Chris Davis’ longest home run of the year and the emphatic bat flip that followed are unlikely to save the season, but the Orioles could breathe a temporary sigh of relief on Wednesday night after they hadn’t led over their previous 51 innings before the walk-off blow against Tampa Bay.
The 459-foot blast to the back of the right-center bleachers in the bottom of the 11th came after a 446-foot shot in the fourth inning that had been his longest homer of the 2015 season. His 37th and 38th long balls of the year were instrumental in the Orioles snapping a six-game losing streak, but the precursor for his breakout performance may have come a night earlier.
With Baltimore trailing 11-0 to Tampa Bay in the late innings and Buck Showalter looking to give his biggest stars — Davis, Adam Jones, and Manny Machado — a breather, the first baseman asked his manager to let him stay in the game. Like many of his teammates, Davis was angry and just didn’t feel like throwing in the towel on what would be the Orioles’ 12th loss in 13 games.
The lefty slugger hit a two-run homer in the bottom of the ninth to avoid a shutout, inconsequential to the game’s outcome but maybe a trigger for one of Davis’ patented hot streaks.
“I understand Jonesy playing center field every day, Manny playing third every day,” said Davis about his request to remain in Tuesday’s game while his teammates exited early. “I had a DH [day] in Texas and had a chance to get my legs under me a little bit and I wanted to stay in that game. I didn’t like the way things were going. I didn’t like the way I was playing, and I just wanted to try to get something started.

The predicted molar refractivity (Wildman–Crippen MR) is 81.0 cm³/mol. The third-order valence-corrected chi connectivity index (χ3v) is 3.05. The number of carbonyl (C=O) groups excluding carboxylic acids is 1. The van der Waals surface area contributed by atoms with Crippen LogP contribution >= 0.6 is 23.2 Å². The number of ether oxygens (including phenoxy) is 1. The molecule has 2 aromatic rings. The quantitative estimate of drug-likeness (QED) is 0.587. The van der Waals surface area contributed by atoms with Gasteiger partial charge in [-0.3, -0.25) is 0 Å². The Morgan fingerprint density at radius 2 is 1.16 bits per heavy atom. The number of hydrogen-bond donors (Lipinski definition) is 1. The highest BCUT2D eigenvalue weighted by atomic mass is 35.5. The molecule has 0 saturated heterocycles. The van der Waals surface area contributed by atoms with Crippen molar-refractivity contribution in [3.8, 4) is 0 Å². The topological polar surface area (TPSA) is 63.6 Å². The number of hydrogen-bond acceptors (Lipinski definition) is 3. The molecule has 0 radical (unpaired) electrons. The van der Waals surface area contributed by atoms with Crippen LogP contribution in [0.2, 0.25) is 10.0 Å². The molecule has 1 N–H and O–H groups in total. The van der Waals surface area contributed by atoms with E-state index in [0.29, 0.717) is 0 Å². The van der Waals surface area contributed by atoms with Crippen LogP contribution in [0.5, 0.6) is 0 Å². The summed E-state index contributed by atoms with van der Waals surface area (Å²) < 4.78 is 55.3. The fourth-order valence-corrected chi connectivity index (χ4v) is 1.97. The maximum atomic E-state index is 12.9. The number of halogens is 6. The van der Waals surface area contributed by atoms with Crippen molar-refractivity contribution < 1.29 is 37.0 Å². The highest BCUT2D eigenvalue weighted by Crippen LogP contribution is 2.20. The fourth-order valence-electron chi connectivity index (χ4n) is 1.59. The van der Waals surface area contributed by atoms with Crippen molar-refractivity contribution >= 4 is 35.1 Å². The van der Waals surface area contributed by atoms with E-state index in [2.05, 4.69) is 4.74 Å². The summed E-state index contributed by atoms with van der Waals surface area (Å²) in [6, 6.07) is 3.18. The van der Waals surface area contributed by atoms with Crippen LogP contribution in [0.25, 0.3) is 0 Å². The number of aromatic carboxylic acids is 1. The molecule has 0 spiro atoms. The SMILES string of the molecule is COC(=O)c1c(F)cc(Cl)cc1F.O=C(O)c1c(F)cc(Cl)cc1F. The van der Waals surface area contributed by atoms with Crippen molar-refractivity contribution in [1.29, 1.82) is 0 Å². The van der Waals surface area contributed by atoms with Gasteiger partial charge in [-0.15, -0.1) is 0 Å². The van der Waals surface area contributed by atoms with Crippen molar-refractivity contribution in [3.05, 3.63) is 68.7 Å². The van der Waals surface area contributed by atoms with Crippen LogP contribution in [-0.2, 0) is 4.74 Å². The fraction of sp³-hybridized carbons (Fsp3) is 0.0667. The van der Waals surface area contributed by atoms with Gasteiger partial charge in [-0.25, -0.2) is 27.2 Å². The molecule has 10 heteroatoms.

“There may have been some carryover [to Wednesday], but I think more than anything, it was just an attitude. ‘It’s not over. Enough’s enough.’ And just trying to turn it around.”
With the Orioles entering the off-day still five games below .500 and 6 1/2 games behind the second wild card in the American League, now it’s about looking toward the future with Davis set to become a free agent at the end of the season. Fans certainly hope Baltimore’s future involves Davis remaining a fixture in the heart of the lineup, but he won’t come cheap as he closes in on the second 40-homer season of his career.
The 29-year-old has hit 150 home runs since the start of 2012 and has hit at least 33 in three of his four full seasons with the Orioles.
“The guy’s going to hit 40 home runs and drive in 100 runs,” Showalter said. “He posts up every day. And like the story I told you, him playing the last inning or two [Tuesday] night might have been the key to tonight and the rest of our season. Those are the little things that go unnoticed.”
Davis’ rebound campaign from a disastrous 2014 certainly hasn’t gone unnoticed, begging a crucial question to be asked.
After watching Nelson Cruz depart last offseason, can the Orioles really afford to lose a 40-homer slugger for a second year in a row both on the field and in the eyes of their fan base?